Heaven and Hell
Tips for teaching kids
Don’t think teaching kids is easy, it’s not. Tie everything down that’s yours. Keep it in your pocket, your bag, briefcase, socks, travel pouch, wherever. Learn to enjoy singing.
Certificate (1), Diploma (1)
American (female, 22 years old, native English speaker). Currently living in Thailand.
American (male, 48 years old, native English speaker). Currently living in Thailand.
BSc (1), MBA (1), BA (1), MA (1), Phd (1)
British (male, 50 years old, native English speaker). Currently living in Thailand.
Filipino (male, 20 years old, native Tagalog speaker). Currently living in Thailand.
Certificate (3), Diploma (1), BA (1)
British (male, 56 years old, native English speaker). Currently living in Thailand.
MA (7), BA (1), Diploma (1)
American (male, 60 years old, native English speaker). Currently living in Thailand.
Certificate (2), BEd (1)
Filipino (female, 31 years old, native Tagalog speaker). Currently living in Thailand.
Certificate (1), Diploma (1), BSc (1)
Dutch (male, 50 years old, native English speaker). Currently living in Thailand.
Certificate (1), BA (1), Diploma (1)
British (male, 69 years old, native English speaker). Currently living in Thailand.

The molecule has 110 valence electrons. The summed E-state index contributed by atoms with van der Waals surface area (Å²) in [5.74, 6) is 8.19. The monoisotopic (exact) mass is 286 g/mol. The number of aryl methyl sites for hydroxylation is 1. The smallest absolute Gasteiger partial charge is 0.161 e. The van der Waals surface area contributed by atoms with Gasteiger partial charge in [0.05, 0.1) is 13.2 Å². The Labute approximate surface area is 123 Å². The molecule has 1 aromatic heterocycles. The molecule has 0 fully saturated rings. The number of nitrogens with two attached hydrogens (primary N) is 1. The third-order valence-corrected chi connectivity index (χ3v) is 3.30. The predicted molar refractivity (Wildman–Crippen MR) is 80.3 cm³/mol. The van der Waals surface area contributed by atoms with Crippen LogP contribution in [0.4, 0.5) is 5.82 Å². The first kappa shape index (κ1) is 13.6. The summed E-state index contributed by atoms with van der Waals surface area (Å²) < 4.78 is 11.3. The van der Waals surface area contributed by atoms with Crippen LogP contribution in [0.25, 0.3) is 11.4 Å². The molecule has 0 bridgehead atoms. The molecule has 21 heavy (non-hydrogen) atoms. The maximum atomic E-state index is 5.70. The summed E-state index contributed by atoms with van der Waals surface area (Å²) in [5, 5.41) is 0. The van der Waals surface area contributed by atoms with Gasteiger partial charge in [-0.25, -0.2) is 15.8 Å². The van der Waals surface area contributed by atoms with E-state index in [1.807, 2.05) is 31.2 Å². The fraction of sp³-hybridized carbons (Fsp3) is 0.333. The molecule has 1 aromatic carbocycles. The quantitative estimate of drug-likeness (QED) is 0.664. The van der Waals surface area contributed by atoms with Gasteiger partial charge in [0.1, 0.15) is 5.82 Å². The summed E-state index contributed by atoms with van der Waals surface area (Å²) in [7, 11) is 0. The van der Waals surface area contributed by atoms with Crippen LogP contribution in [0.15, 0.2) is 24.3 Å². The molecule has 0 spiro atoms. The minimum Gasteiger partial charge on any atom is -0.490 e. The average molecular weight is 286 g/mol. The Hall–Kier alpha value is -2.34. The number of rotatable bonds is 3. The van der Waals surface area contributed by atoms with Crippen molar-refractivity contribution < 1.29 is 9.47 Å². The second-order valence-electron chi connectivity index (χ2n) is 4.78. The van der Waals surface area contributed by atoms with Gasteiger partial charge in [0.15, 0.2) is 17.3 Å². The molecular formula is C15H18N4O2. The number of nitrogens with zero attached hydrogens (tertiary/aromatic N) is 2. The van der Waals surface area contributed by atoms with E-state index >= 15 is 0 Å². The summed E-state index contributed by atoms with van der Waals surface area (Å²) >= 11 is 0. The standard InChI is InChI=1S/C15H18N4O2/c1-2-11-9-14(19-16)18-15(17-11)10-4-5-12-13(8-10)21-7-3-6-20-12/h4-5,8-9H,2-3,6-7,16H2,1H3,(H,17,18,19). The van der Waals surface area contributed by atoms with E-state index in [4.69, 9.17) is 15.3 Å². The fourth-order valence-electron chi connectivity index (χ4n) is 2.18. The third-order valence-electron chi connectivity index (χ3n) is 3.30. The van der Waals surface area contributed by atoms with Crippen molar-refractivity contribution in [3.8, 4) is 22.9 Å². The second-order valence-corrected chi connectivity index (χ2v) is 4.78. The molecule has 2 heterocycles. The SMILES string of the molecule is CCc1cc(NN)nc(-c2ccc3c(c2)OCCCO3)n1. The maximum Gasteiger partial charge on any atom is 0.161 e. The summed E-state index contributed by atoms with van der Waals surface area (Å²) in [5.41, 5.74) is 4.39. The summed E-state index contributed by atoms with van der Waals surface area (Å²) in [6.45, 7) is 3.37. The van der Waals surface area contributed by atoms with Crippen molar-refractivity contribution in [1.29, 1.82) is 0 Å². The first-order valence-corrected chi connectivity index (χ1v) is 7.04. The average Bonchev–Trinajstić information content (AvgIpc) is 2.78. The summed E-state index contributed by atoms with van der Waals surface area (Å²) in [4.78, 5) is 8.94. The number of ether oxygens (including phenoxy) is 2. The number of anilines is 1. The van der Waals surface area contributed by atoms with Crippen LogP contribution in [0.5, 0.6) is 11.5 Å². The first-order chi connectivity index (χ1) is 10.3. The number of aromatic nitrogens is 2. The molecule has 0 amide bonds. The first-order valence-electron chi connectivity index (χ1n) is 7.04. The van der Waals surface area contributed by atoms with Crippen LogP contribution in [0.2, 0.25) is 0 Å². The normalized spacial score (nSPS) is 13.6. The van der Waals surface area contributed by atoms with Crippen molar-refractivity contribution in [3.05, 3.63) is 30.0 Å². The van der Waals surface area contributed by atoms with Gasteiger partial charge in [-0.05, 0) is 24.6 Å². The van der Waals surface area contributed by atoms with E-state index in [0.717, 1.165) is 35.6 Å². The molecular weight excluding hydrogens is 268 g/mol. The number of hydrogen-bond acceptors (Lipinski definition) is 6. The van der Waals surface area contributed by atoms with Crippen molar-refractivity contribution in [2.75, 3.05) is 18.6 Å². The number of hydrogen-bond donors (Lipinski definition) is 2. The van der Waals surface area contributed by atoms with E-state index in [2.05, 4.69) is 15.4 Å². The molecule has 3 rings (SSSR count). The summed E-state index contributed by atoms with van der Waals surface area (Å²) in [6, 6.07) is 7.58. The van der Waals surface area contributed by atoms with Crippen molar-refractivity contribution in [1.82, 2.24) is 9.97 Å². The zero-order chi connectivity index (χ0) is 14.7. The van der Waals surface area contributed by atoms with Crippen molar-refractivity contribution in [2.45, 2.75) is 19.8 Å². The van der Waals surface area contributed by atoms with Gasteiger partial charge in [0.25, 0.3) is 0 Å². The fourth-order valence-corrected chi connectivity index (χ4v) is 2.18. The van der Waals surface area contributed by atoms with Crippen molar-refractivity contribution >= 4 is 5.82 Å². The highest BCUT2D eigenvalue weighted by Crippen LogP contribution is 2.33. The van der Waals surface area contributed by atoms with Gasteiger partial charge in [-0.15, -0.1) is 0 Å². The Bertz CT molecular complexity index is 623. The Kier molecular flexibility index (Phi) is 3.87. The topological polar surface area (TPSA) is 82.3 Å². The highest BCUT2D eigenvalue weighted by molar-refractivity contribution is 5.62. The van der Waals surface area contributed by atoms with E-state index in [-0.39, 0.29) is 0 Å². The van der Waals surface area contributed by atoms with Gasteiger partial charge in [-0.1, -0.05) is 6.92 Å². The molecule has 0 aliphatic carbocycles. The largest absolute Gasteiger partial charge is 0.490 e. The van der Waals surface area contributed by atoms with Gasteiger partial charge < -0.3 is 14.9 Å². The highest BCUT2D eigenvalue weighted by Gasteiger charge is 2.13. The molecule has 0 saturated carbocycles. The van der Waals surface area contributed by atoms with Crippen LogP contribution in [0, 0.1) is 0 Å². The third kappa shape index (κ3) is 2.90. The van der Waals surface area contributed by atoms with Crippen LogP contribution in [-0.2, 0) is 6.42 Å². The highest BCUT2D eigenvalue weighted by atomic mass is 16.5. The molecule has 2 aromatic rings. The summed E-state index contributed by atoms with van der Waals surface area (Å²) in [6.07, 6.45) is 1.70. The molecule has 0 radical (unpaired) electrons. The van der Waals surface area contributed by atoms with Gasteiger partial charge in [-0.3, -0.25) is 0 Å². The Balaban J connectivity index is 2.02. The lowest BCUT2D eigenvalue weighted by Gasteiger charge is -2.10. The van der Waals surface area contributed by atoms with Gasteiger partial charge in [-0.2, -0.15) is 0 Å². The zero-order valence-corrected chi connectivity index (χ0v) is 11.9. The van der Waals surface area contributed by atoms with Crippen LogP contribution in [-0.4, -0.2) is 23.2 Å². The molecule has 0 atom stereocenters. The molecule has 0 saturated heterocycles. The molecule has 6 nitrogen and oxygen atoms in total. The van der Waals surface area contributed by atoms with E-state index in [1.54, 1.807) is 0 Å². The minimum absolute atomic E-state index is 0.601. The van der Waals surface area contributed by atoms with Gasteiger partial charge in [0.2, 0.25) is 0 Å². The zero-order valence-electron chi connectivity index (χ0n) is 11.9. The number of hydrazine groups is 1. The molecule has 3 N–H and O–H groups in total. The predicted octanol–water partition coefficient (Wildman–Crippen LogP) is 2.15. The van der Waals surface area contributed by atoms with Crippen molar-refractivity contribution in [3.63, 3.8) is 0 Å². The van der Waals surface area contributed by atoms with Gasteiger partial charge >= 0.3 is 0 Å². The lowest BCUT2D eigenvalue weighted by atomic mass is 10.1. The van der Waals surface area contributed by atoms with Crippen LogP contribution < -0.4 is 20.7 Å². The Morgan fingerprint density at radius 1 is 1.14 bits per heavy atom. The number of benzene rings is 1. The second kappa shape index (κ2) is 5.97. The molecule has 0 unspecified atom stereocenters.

Ugandan (female, 25 years old, native English speaker). Currently living in Thailand.
Ajarn.com was started as a small hobby website in 1999 by Ian McNamara. It was a simple way for one Bangkok teacher to share his Thailand experiences and pass on advice. The website developed a loyal and enthusiastic following. In 2004, Ian handed over the reins to Phil Williams and 'Bangkok Phil' has run the ajarn website ever since.
Ajarn.com has grown enormously and is now the most popular TEFL site in Thailand - possibly even South East Asia. Although best-known for its vibrant jobs page, Ajarn has a wealth of articles, blogs, features and help and advice. But one principle has always remained at Ajarn's core - to tell things like they are and to do it with a sense of humor. Thailand can be Heaven or Hell for an English teacher. It's always been Ajarn.com's duty to present both sides of the equation. Thanks for stopping by.
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The Region Guides
Fancy working in Thailand but not in Bangkok? Our region guides are written by teachers who actually live and work in the provinces.
E-mailing for jobs
E-mailing potential employers in Thailand can be a very frustrating experience. Teacher Chris is on hand to give you some top tips.
Fancy teaching freelance?
How easy is it to cut out the middlemen and rake in the cash teach students at their own homes?
Hi, I’m Tony Dabbs
I was a licensed life and health agent in the USA for many years and now I'm ajarn.com's health insurance expert.
The cost of living
How much money does a teacher need to earn in order to survive in Thailand? We analyze the facts.
Find out how employable you are in Thailand as an English teacher. Is it a case of 'welcome aboard' or "Mom, I need you to send some money again"